Monday, December 22, 2014

Preparing for the Smarter Balanced Assessment

All year long, we have been learning various skills on how to be stronger readers and writers. In the beginning of the year, we also introduced the Smarter Balanced Assessment and began preparing students for what it is, how it's organized, and how to do well on it. These are the charts my students and I co-constructed in September as I taught them about the Smarter Balanced Assessment. 

In addition to explaining about the assessment, we also broke apart a sample Smarter Balanced performance task. We used highlighters and annotation to really help students understand all the parts that make up a performance task.

These were the focus areas and descriptors that we pointed out to students as we helped them understand the assessment. There are a LOT of directions, so we wanted to point out how much information is IN those directions and why it's so very important not to skim/skip over them!

We also brainstormed good test-taking strategies. Each strategy was added to this chart. You can see how each mini-lesson focused on a different strategy to help students be successful on the performance task.

In September, we had students take a sample Smarter Balanced performance task and as a school we collected baseline data to assess areas/Common Core standards where we needed to focus our instruction to help students increase their achievement. This data was also our baseline data for our School Learning Objective. In January, our students will be taking a second practice Smarter Balanced Assessment. We will compare the data to our beginning of the year data to see where students are making gains and where to continue to focus our instruction. The good news is that many of the Common Core English Language Arts standards overlap with ones students need to apply on the assessment. Our curriculum is directly related to the skills students are being assessed on and it continues to help them feel more comfortable with such a strange, new assessment!

Last week, I reviewed the performance task charts we created at the beginning of the year. To help prepare students for the mid-year Smarter Balanced Performance Task, I had students read a sample performance task and identify the topic, audience, purpose, and format of the task. The performance task asked students to read several sources about various winter holidays. Two of the sources they had to read were online articles. Student received a note-taking sheet to help them organize their notes.
Here is one student's notes sheet after having read the performance task and the first online article about Hanukkah.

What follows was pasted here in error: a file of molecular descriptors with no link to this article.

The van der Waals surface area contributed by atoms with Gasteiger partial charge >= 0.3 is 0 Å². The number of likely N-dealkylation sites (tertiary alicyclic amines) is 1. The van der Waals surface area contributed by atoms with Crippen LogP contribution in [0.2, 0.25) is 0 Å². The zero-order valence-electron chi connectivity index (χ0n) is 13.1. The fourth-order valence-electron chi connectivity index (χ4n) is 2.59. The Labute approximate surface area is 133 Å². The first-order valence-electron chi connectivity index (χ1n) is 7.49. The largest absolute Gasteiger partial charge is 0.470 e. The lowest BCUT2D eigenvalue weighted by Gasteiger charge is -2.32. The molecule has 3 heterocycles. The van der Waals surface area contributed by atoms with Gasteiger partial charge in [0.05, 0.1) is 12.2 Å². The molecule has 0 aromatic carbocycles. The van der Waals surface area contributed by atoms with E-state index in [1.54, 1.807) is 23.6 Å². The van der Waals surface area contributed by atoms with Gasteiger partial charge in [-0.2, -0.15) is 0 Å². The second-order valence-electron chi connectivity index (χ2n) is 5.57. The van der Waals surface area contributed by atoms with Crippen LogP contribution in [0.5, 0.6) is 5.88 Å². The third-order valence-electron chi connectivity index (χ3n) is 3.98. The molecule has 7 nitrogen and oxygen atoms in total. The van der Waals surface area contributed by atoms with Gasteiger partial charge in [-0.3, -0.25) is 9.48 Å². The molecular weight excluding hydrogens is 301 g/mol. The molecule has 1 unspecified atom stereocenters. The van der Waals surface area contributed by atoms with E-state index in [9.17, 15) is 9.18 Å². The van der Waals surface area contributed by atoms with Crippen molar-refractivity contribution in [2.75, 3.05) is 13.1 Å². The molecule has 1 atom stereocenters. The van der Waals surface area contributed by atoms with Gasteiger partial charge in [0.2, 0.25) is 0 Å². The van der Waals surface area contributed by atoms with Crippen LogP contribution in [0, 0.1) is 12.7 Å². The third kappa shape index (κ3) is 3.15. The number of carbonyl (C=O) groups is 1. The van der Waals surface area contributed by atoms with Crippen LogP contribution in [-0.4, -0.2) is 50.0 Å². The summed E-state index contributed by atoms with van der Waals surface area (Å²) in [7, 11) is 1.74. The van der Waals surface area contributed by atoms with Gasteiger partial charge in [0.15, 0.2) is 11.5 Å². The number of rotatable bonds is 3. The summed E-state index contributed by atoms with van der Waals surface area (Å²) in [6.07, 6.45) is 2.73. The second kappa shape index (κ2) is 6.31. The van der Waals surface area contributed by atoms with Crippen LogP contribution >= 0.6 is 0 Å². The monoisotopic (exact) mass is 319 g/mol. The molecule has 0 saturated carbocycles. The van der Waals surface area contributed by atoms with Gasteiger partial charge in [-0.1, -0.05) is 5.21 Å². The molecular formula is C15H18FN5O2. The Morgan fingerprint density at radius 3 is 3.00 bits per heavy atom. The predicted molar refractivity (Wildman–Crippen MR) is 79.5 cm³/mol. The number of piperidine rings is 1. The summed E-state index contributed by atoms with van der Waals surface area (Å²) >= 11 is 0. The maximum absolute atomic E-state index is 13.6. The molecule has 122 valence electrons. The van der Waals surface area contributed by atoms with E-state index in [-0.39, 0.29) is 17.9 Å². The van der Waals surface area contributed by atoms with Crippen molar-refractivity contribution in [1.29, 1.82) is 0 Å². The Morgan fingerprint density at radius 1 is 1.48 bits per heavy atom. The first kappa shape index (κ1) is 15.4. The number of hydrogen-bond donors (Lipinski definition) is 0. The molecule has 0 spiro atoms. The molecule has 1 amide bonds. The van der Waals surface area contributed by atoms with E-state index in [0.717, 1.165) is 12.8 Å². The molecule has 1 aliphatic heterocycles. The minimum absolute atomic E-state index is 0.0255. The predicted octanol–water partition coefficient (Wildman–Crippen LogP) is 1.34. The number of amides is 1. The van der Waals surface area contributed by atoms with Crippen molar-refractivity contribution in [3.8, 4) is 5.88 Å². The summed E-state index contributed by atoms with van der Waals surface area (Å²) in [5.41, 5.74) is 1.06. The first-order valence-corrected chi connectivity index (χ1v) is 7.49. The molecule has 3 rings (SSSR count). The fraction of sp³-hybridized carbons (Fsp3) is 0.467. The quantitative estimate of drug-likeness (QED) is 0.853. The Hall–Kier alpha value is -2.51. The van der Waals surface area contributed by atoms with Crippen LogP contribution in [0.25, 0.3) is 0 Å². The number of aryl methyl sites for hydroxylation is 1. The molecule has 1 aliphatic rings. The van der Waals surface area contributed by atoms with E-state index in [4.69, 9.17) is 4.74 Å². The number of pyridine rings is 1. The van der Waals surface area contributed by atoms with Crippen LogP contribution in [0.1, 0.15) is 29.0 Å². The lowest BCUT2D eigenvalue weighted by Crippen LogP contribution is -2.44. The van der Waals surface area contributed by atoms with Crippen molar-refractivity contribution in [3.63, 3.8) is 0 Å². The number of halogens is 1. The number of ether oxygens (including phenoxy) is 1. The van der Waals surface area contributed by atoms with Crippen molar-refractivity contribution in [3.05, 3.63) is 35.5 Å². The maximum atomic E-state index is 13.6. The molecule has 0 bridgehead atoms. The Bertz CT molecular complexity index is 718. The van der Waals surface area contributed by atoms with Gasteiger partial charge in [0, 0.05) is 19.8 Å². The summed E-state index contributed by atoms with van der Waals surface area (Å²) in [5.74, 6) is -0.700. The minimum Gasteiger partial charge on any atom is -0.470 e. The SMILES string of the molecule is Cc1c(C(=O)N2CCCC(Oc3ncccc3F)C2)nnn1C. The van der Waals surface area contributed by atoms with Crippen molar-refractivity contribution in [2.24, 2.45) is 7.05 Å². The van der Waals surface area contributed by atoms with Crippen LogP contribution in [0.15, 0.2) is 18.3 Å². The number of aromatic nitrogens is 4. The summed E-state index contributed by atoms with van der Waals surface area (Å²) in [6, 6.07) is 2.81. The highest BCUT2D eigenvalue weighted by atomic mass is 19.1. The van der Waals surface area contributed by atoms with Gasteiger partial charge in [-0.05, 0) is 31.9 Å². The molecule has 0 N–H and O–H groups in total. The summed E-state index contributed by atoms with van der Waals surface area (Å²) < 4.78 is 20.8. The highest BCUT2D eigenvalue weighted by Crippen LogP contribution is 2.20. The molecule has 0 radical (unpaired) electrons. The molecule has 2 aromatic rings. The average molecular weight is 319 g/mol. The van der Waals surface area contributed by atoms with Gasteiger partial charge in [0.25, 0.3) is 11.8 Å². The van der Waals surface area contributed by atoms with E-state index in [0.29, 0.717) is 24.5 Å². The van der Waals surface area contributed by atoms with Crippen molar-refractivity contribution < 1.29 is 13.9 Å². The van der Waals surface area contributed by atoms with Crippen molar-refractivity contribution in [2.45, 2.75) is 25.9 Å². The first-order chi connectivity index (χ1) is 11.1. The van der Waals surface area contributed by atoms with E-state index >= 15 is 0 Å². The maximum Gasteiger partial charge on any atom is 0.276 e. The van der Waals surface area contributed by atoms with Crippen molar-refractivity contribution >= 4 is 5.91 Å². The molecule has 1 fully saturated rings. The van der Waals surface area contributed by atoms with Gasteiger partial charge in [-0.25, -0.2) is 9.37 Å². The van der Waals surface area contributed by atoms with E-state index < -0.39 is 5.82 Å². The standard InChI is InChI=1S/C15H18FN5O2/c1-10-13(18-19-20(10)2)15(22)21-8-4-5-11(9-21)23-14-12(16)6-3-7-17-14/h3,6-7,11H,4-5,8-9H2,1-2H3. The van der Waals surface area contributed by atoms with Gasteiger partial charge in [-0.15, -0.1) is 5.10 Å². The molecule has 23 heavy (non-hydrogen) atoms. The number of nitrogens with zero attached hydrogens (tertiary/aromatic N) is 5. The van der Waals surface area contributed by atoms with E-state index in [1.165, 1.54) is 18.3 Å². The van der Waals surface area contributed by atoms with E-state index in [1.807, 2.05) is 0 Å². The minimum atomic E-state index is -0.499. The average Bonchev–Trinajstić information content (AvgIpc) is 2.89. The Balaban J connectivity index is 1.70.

We also had them practice the split screen feature to help become familiar with how the real Smarter Balanced Assessment will be organized on a computer. Text on the left - questions on the right.
Students problem solved with the best ways to take notes. We provide graphic organizers for students' beginning-of-the-year and mid-year practice tests so students can easily create something similar on their own when it comes time for students to take the real Smarter Balanced Assessment in May. On that assessment, students will only get scratch paper or an electronic notepad called "Global Notes".

Here's another look at the split screen feature with questions on one side and a source on the other. Two scroll bars enable students to scroll through two different documents on one screen.
Common Core stresses the importance of students knowing how to 'read' various kinds of texts. This includes being able to listen/watch a video clip to gather information. Two of the sources for my students' performance task on various winter holidays were videos. We discussed the best ways to take notes from a video clip - mentioning how important it is to pause and re-listen to parts that may seem important to the task. This is similar to what students will likely be asked to do on the real Smarter Balanced Assessment in May.
Here is one of my students completed graphic organizers. At the top, you can see she identified the topic, the audience, the purpose, and the format that was laid out in the performance task itself. She also identified that the task asked her to take notes on the symbols, traditions, and cultural beliefs of the four winter holidays discussed in each of the sources. She also recorded the source titles which will enable her to correctly cite her sources when she drafts her longer explanatory speech later in Part 2 of the performance task.
When we return from break, I will help students use their notes to answer short answer questions and draft their informative/explanatory speech as is outlined in the performance task.

Happy holidays, everyone!

5 comments:

  1. Thanks! I've been thinking about how to better prepare my students for the Smarter Balanced assessment. This was so helpful. Have a great holiday.
    Jan
    Laughter and Consistency

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  2. Jan - I'm so glad this blog post helped you! Our school has worked so hard to prepare students in real-world reading and writing skills so that they will feel as comfortable and as confident as possible taking the Smarter Balanced test. The format alone is a whole new ball game!

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  3. Hi,
    Did anyone in your math department use this approach. I am going to try it in my Math 2 and Math 3 classes.

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  4. Would it be possible to get the template copies and article links for use in my class?

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  5. Would it be possible to get the template copies and article links for use in my class?
    Thanks,
    Rachael

    ReplyDelete